If you look at the biggest data breaches of the past few years, many of them didn’t rely on sophisticated technology to gain access to sensitive systems and data. They just stole a legitimate user’s login credentials or tricked users into handing over their passwords. Some hackers will simply use social media to acquire personal information about their targets, who continue to use birthdays, anniversaries and children’s names for passwords.
In fact, the 2017 Verizon Data Breach Report found that 81 percent of data breaches could be traced back to weak or stolen passwords. And it only takes one compromised password for a hacker to get deep into a network and create chaos. Experts recommend that organizations implement multifactor authentication (MFA) to better control network access and reduce the risk of a breach.
The traditional username-password method is an example of single-factor authentication, which requires users to match one factor to verify their identity. Multifactor authentication requires two or more factors from independent categories to verify user identity. There are three general categories of factors: something you know, such as a password, PIN or an answer to a question; something you have, such as an ID card or a security code delivered via email or text; and something you are, which typically involves a form of biometric identification, such as a fingerprint, retina scan or voice recognition.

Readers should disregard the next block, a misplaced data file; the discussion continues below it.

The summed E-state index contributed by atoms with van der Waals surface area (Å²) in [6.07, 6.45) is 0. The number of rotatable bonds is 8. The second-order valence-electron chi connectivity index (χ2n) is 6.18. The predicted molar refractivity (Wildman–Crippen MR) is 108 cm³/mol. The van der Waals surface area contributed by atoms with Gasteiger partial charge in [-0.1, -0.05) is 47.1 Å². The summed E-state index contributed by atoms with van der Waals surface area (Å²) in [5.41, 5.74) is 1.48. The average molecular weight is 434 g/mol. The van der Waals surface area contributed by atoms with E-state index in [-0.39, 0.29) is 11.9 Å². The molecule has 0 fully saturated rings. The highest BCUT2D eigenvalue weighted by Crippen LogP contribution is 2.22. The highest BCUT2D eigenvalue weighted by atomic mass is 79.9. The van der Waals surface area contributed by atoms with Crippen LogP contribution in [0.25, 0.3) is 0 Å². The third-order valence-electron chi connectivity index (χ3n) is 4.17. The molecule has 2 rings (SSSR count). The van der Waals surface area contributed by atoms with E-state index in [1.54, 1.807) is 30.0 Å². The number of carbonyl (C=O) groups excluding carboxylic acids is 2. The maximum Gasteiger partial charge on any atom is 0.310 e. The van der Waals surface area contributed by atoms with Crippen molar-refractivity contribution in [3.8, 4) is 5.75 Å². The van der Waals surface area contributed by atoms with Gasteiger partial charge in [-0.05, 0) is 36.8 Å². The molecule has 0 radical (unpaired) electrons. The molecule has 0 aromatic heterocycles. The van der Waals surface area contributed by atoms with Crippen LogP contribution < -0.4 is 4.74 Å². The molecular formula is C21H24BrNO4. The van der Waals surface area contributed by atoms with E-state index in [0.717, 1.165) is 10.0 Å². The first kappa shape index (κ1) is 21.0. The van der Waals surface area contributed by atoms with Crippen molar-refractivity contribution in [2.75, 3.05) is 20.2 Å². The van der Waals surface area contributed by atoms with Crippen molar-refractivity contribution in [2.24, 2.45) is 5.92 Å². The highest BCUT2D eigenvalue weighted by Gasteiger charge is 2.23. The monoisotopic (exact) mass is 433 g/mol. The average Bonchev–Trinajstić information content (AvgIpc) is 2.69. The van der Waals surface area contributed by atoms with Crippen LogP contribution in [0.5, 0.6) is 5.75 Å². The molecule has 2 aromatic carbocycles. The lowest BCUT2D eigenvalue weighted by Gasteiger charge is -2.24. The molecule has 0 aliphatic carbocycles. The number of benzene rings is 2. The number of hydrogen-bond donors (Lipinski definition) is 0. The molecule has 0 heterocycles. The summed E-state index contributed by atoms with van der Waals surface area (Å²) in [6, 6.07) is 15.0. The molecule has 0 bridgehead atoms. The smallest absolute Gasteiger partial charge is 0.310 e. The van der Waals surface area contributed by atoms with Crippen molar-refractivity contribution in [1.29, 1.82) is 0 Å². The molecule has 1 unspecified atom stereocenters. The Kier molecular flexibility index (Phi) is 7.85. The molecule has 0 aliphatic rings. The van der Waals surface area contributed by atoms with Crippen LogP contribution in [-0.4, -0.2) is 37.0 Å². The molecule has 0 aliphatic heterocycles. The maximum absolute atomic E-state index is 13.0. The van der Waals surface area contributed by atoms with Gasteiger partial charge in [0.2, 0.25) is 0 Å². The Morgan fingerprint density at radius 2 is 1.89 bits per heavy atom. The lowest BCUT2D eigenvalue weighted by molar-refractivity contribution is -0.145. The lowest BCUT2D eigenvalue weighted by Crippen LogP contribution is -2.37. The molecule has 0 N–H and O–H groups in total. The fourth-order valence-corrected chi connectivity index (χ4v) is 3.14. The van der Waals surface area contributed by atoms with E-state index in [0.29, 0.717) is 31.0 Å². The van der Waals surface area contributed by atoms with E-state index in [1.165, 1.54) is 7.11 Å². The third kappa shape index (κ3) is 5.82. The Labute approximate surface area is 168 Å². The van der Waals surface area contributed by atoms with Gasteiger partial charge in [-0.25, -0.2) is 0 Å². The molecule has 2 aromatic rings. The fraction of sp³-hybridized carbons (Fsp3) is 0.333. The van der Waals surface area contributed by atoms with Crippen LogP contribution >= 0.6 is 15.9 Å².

Time and location can also be used as additional authentication factors to alert administrators to login attempts by unauthorized users. Most devices have GPS capabilities and the time of a login attempt is easy to track. If someone uses legitimate credentials to attempt a login from an unusual location at an unusual hour, the account could be locked until the user’s identity is verified by other means.
The idea is that a hacker can easily steal credentials from one category to complete a successful login, making single-factor authentication ineffective. However, it would be extremely difficult to use multiple factors from different categories. That’s what makes MFA a powerful tool for enhancing cybersecurity.
You’d think MFA adoption would be virtually universal, but many organizations are concerned about employee backlash. In a new study from Decision Analyst, 63 percent of organizations said their employees resist MFA implementation. At the same time, 25 percent of employees continue to use the same password for every account, and IT teams don’t know who has access to what systems because users are often approved for access without going through a formal review process.
IT teams need to get executive buy-in and push for MFA. Organizations also need to develop ongoing security training so that everyone understands the risk of poor security practices. Senior management needs to make sure employees recognize that careless and irresponsible activity, whether it involves creating weak passwords or clicking suspicious links, puts the organization, its customers and the employees themselves at risk. An extra step when logging in is a minor inconvenience compared to a data breach.
If you’re still relying only on usernames and passwords to prevent unauthorized access into your network, you’re making the job of a hacker that much easier. Let us help you implement and manage MFA to reduce risk and keep your critical IT assets secure.